Uncategorized

Raising that EQ – Evaluating your emotional intelligence

The Oxford English dictionary defines emotional intelligence (EQ) as “the capacity to be aware of, control, and express one’s emotions, and to handle interpersonal relationships judiciously and empathetically.”

The above also sounds a lot like a goal of therapy – being able to put our feelings into words and communicate them to people in our lives in a direct, fair, and caring way, so that we can feel better about ourselves and our relationships. EQ treatment plans for everyone!

Dawson, you need some therapy in your life.

Inc.com’s Justin Bariso published an article in 2018 describing what qualities make up emotional intelligence based on research for his book, “EQ Applied.” Unlike our IQ, emotional intelligence is not fixed or stable throughout our lives. We all have the ability to raise our EQ through cultivating the qualities Bariso describes in his article. What I found interesting after reading his list was that even the most self-aware of us do not have all 13 qualities in spades. In fact, if all we had were the first three we would still be pretty decent humans.

These first three qualities of emotional intelligence from Bariso’s list are the following:

  1. You think about feelings
  2. You pause
  3. You strive to control your thoughts

All three are also objectives of Cognitive Restructuring, a cognitive behavioral skill that helps us manage our emotions by monitoring the automatic thoughts that come into our minds in a given situation or context where they are triggered. The “pause” aspect would be where the therapeutic work takes place. You take the time to examine the thoughts that come up and their associated emotions in order to understand the where, what, how, and why. They are the building blocks of self-awareness. And now for the breakdown.

Where did these thoughts and messages originally come from? I call automatic thoughts “the tape recorder” because oftentimes these thoughts are messages we recorded about ourselves in childhood based on our parents’ and/or important people’s feedback. These messages were shaped in the context of early experiences and saved in our emotional archives. The “play” button goes off when present day experiences trigger those long recorded messages.

What are these thoughts saying about yourself and others? What are the emotions attached to these messages? Identifying the core beliefs underlying the thoughts and the emotions that come up pave the way for understanding how they developed and why they were useful in a particular time in your life. The belief that you’re only valuable if you take care of others may have been a way for a child to survive a neglectful upbringing, but in adulthood, that belief with all its associated thoughts and emotions could lead to codependent relationships, depression, and low self-esteem. One of the hardest aspects of cognitive restructuring is challenging these thoughts and messages. The fact that we call them “automatic” thoughts says it all – they are deeply rooted and habitual patterns of thinking that, like any habit, need time and work to break. The amazing thing is that our brains are capable of doing this with enough repetition and practice.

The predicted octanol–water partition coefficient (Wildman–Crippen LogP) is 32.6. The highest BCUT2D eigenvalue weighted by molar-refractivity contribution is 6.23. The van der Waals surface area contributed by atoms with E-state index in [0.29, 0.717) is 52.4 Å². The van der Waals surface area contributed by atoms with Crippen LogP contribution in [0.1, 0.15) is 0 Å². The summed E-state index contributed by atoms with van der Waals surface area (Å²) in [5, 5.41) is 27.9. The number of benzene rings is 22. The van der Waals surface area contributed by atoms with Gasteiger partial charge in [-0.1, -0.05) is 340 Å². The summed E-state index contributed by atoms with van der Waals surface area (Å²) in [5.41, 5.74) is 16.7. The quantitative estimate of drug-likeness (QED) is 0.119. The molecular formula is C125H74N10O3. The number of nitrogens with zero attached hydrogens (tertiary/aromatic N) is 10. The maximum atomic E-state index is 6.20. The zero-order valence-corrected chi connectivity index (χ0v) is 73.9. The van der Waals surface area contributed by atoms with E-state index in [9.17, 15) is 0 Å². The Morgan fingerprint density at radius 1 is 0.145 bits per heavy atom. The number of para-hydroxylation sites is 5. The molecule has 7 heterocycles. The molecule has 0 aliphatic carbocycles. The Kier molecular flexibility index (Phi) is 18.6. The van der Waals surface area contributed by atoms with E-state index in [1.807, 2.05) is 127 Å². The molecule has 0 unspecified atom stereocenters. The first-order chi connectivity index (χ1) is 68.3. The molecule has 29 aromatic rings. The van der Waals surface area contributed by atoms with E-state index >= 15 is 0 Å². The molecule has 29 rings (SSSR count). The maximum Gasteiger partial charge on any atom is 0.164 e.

With a good base of self-awareness, we can learn how to communicate both positive and negative feelings in a healthy and constructive way to other people. This skill also takes time and work to develop because much like our automatic thoughts and emotional triggers, our patterns of relating to others are also habitual. It’s on a whole other level when the people we are relating to remind us of our parents in some way. For this reason, these patterns are sometimes referred to as “repetitions” because they repeat dysfunctional communications formed in early life with our caregivers. A good portion of Bariso’s list (numbers 4-9 are listed below) encompass the above, but with some clarifications:

  1. You benefit from criticism – Bariso refers to this as taking in the negative feedback and asking yourself how you can improve, but I feel there is a difference between constructive criticism and straight up criticism. When it’s the former, taking it in for the purpose of improving yourself makes sense. However, when it’s the latter, I think it’s more about what you can learn from the experience about yourself and the other person giving that feedback. I worked with a client whose character was very warm, generous, and considerate. When her sister in law flipped out on her for not attending her baby shower (the client had a work obligation that was mandatory) she began to call herself inconsiderate. We took the time to examine the “evidence” for her sister-in-law’s criticism and came to realize that we needed to work on her ability to maintain healthy boundaries when dealing with her super enmeshed family; not to make her more considerate.
  2. You show authenticity – what Bariso noted as “say what you mean, mean what you say.” Stand by your values.
  3. You demonstrate empathy
  4. You praise others
  5. You give helpful feedback – the feedback that you give to other people to help them be their “best” self. The ability to give and receive criticism has its opposite – the ability to give and receive praise. For many of us, it is hard to accept praise and/or complimentary statements. That’s also something worth unpacking in therapy because it feeds into our self-esteem and self-concept.